What is the value of a campaign?
I had an interesting conversation with a client the other day, discussing the value of campaign-based marketing models. We spoke at length about how Chief Marketing Officers (CMOs) continually get pressure to drive higher marketing throughput, with lower marketing budgets (shocker!). We spoke about perma-connected consumers and how greater distraction and less relevance are driving campaign performance to the curb. And we spoke about the increasing expectations consumers have when interacting with a brand.
But, more importantly we spoke about how to create the efficiency of which every CMO dreams.
“Always on” marketing—not new, but also not easy to adopt
What we arrived at wasn’t particularly insightful, as the concept of “always-on” marketing models has been around for a few years now. What was interesting is the fact that many brands have not been able to adopt and/or apply this type of model.
Simply put, always-on marketing models build relevant brand experiences that are personalized, automated, and at scale. To be clear, this approach doesn’t preclude brands from using all the same channels they have in the past. Nor does it force brands to stick specifically to “marketing channels.” Always-on experiences can be in-store, online, or human to human. The key is to provide relevance and drive intrinsic motivation.
Tactically speaking, always-on marketing represents a different focus. It’s an attempt to create leverage through marketing by regular communications – only at the most relevant times – rather than only communicating while a brand has marketing dollars to burn via a campaign. Think of it as less “burst” marketing and more of a sustained drip.
Why does it matter?
First, campaign-based marketing models are more difficult to leverage. Unless you strike viral gold, there’s a direct relationship between the campaign dollars you spend and the sales you generate.
Second, campaigns generally do little to engage a customer. They aren’t relationship-building activities. They can be great at driving awareness or direct response, but they do little to build loyalty and retention.
Finally, campaigns are cyclical. Marketers spend a significant amount of effort ramping up a campaign, planning media and messaging, and the like, only to have it fall by the wayside three months later.
Does this mean brands should never run a campaign again? No. There will always be a place for awareness-driving activities. The point is that those activities should not be the sole mechanism for marketers going forward.
Why are brands having difficulty making the switch to always-on?
Several factors inhibit the transformation to always-on.
Usable data. The problem generally doesn’t lie in the existence of data. It lies with the existence of usable data. In order to drive relevance, marketers need one data source they can rely on at an individual level. In most organizations, that data isn’t readily available.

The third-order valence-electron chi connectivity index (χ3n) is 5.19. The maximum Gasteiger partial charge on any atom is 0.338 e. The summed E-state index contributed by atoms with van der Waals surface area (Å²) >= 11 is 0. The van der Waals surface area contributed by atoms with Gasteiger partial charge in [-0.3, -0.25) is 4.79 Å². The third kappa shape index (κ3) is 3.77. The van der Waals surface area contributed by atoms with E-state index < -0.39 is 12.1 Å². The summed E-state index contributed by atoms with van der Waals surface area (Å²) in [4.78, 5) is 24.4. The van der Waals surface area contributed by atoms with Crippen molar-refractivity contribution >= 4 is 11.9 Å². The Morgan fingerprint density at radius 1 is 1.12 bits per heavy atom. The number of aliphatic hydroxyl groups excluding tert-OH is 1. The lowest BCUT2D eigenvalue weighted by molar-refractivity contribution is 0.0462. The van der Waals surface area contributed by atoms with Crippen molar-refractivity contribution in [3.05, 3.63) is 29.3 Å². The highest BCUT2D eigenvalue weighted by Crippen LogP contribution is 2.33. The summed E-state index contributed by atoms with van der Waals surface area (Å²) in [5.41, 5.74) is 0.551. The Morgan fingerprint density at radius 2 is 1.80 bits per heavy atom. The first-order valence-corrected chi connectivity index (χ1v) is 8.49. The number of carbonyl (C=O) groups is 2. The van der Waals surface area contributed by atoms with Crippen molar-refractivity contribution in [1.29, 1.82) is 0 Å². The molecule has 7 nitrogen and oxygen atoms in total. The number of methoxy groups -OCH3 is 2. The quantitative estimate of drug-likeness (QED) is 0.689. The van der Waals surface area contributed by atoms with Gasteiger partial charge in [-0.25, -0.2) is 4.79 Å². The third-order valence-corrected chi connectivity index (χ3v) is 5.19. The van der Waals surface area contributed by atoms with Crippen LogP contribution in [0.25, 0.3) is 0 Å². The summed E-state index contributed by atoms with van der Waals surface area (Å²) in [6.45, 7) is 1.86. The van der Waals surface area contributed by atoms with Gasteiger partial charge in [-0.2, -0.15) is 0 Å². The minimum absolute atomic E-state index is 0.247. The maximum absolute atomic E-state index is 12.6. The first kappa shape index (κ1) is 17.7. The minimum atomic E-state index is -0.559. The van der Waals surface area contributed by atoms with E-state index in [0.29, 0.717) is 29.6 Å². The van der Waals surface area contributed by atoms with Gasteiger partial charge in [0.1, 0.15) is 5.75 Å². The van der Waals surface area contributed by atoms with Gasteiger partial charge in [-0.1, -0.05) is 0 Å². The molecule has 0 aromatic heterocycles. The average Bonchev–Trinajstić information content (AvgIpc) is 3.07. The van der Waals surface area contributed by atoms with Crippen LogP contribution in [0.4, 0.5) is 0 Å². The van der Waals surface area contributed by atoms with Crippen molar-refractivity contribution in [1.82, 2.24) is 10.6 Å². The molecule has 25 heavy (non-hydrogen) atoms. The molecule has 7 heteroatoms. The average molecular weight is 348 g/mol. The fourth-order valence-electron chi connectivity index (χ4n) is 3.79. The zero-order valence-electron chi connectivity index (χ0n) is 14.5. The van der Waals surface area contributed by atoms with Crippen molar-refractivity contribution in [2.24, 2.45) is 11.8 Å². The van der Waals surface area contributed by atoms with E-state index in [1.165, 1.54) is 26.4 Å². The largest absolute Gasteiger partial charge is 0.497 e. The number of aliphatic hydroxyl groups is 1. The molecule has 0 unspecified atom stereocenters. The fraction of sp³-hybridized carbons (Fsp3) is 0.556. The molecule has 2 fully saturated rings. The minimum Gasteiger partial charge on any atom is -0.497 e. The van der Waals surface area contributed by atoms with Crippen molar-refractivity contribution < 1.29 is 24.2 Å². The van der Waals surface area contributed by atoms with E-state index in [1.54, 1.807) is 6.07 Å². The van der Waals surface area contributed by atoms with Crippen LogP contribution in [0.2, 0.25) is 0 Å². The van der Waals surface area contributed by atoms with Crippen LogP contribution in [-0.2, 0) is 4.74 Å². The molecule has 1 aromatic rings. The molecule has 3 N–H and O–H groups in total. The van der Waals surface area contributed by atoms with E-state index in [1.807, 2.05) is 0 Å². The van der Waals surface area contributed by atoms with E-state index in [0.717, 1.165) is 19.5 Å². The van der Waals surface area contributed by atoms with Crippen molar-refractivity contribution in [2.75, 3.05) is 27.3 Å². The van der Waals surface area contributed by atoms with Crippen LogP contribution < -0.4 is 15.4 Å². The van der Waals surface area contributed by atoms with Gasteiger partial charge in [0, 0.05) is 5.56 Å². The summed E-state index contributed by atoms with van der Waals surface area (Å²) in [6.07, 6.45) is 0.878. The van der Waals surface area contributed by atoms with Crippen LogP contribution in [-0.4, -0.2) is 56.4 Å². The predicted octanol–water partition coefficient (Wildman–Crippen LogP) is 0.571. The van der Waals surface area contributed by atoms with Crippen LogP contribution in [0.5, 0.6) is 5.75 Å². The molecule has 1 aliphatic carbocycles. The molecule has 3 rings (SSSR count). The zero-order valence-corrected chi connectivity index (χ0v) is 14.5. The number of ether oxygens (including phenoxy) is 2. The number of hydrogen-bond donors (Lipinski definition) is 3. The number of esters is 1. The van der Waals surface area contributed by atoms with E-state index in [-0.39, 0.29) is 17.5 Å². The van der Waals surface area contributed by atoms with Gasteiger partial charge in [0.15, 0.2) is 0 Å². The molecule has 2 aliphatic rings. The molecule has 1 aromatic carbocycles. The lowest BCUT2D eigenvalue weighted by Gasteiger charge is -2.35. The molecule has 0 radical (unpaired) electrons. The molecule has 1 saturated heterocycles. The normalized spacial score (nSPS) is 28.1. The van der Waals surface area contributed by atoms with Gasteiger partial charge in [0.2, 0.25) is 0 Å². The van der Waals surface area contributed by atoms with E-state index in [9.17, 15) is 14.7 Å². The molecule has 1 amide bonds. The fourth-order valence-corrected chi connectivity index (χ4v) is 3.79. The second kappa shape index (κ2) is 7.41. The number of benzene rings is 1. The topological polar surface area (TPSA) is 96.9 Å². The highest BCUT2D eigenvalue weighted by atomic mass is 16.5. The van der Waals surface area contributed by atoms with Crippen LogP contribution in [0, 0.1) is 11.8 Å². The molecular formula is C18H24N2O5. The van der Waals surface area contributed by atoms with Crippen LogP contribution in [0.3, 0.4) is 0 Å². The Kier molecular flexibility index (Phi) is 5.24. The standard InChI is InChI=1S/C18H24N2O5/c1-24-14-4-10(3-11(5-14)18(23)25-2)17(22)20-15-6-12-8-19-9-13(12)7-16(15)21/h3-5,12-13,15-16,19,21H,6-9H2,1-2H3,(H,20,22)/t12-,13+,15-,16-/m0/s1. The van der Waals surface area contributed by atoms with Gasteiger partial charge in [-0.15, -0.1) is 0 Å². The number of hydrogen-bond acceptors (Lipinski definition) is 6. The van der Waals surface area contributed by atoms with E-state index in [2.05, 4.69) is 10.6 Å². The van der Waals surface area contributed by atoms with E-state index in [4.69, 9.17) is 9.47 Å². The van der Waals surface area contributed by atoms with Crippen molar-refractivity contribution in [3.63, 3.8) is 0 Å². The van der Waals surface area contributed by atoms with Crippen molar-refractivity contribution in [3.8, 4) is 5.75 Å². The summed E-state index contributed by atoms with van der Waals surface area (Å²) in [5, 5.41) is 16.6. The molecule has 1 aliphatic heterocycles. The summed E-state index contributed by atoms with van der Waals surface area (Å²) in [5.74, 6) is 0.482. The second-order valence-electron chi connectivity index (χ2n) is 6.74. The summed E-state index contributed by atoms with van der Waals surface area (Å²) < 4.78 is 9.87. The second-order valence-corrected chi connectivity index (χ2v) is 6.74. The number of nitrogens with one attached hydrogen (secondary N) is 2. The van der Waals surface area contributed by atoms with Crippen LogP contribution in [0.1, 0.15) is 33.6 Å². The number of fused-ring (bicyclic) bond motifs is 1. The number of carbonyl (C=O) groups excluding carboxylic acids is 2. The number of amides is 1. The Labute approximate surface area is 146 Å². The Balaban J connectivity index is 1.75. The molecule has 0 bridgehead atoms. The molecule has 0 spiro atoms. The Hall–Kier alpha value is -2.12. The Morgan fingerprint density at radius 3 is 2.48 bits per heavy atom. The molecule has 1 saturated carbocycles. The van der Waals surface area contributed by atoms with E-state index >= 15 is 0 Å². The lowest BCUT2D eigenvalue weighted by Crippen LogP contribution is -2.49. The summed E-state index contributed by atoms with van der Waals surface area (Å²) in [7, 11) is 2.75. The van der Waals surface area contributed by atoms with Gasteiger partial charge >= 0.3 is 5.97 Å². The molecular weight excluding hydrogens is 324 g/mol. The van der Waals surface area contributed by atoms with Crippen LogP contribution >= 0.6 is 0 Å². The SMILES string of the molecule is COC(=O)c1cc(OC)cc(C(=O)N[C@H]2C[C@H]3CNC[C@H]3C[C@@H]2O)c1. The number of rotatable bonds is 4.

Supporting architecture. Technically speaking, an always-on model requires connected systems. As you become more sophisticated as an always-on marketer, you want these systems to learn about individual behaviors and apply the knowledge to each new interaction. Simply put, this can’t happen without a connected technical backbone.
Content marketing. Always-on marketing models require content—and lots of it. This extra content volume has significant impact on internal marketing processes, to the point where some organizations require a significant shift in available skills.
How do you start building an always-on model?
Here are a few suggestions to get started.
Focus on “little strategy.” Brands are built as a collection of very small experiences. As marketers, we need to shift our thinking to be focused on “little strategy.” The idea is that we stop emphasizing brand presence as a whole, and start thinking about all of the little interactions that collectively create a brand. Focusing and perfecting each of these little interactions lead to the brand presence that most strategies try and create.
Create the connective tissue. On a small scale, start thinking about interaction data that you can take from one channel (e.g., mobile) and apply to a different channel (e.g., in-store). Small ideas will help you understand the scale for always-on marketing and provide the context to make the implications less intimidating.
Plan for longevity. Understand that an always-on model is no longer linear. Different consumers have different expectations, and as mentioned above, the key is to meet those expectations in a relevant way. Always-on takes what was once a perishable, campaign-based relationship and helps extend it.
Creating an always-on marketing model isn’t for everyone. I’d argue that it isn’t even for the majority. But as you become more sophisticated as a marketing organization, there’s a good chance you will outgrow a campaign-based model.
Because of the data and technical implications, always-on models often take many years to deploy. By starting the planning process now, you’ll be able to make day-to-day decisions that decrease the lead time once you are ready.
For more information on building an "always on" marketing model, please reach out to Greg Poffenroth at firstname.lastname@example.org.